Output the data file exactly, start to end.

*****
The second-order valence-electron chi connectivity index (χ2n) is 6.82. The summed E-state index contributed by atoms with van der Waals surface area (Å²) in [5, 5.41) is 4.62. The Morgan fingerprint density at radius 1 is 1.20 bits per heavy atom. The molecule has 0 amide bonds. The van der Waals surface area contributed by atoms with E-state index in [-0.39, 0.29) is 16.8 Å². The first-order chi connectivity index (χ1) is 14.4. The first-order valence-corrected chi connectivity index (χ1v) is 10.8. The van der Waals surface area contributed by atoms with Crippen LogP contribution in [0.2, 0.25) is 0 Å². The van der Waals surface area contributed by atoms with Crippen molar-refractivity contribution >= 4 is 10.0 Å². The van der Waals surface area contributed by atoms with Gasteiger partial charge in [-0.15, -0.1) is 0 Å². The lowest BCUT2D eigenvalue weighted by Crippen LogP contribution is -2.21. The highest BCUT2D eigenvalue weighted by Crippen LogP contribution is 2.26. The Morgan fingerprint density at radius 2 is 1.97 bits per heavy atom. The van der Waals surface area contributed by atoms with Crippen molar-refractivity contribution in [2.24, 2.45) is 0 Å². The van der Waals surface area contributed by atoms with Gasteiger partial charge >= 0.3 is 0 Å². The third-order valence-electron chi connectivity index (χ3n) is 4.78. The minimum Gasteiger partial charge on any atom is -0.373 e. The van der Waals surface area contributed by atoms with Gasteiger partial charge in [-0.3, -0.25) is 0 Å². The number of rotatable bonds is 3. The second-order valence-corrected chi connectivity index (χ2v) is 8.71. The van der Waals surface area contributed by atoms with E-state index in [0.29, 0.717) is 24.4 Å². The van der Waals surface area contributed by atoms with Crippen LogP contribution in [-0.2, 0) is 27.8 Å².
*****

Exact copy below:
The second-order valence-electron chi connectivity index (χ2n) is 6.82. The summed E-state index contributed by atoms with van der Waals surface area (Å²) in [5, 5.41) is 4.62. The Morgan fingerprint density at radius 1 is 1.20 bits per heavy atom. The molecule has 0 amide bonds. The van der Waals surface area contributed by atoms with E-state index in [-0.39, 0.29) is 16.8 Å². The first-order chi connectivity index (χ1) is 14.4. The first-order valence-corrected chi connectivity index (χ1v) is 10.8. The van der Waals surface area contributed by atoms with Crippen LogP contribution in [0.2, 0.25) is 0 Å². The van der Waals surface area contributed by atoms with Crippen molar-refractivity contribution >= 4 is 10.0 Å². The van der Waals surface area contributed by atoms with Gasteiger partial charge in [-0.15, -0.1) is 0 Å². The lowest BCUT2D eigenvalue weighted by Crippen LogP contribution is -2.21. The highest BCUT2D eigenvalue weighted by Crippen LogP contribution is 2.26. The Morgan fingerprint density at radius 2 is 1.97 bits per heavy atom. The van der Waals surface area contributed by atoms with Crippen molar-refractivity contribution in [2.24, 2.45) is 0 Å². The van der Waals surface area contributed by atoms with Gasteiger partial charge >= 0.3 is 0 Å². The third-order valence-electron chi connectivity index (χ3n) is 4.78. The minimum Gasteiger partial charge on any atom is -0.373 e. The van der Waals surface area contributed by atoms with Gasteiger partial charge in [-0.3, -0.25) is 0 Å². The number of rotatable bonds is 3. The second-order valence-corrected chi connectivity index (χ2v) is 8.71. The van der Waals surface area contributed by atoms with E-state index in [0.29, 0.717) is 24.4 Å². The van der Waals surface area contributed by atoms with Crippen LogP contribution in [-0.2, 0) is 27.8 Å².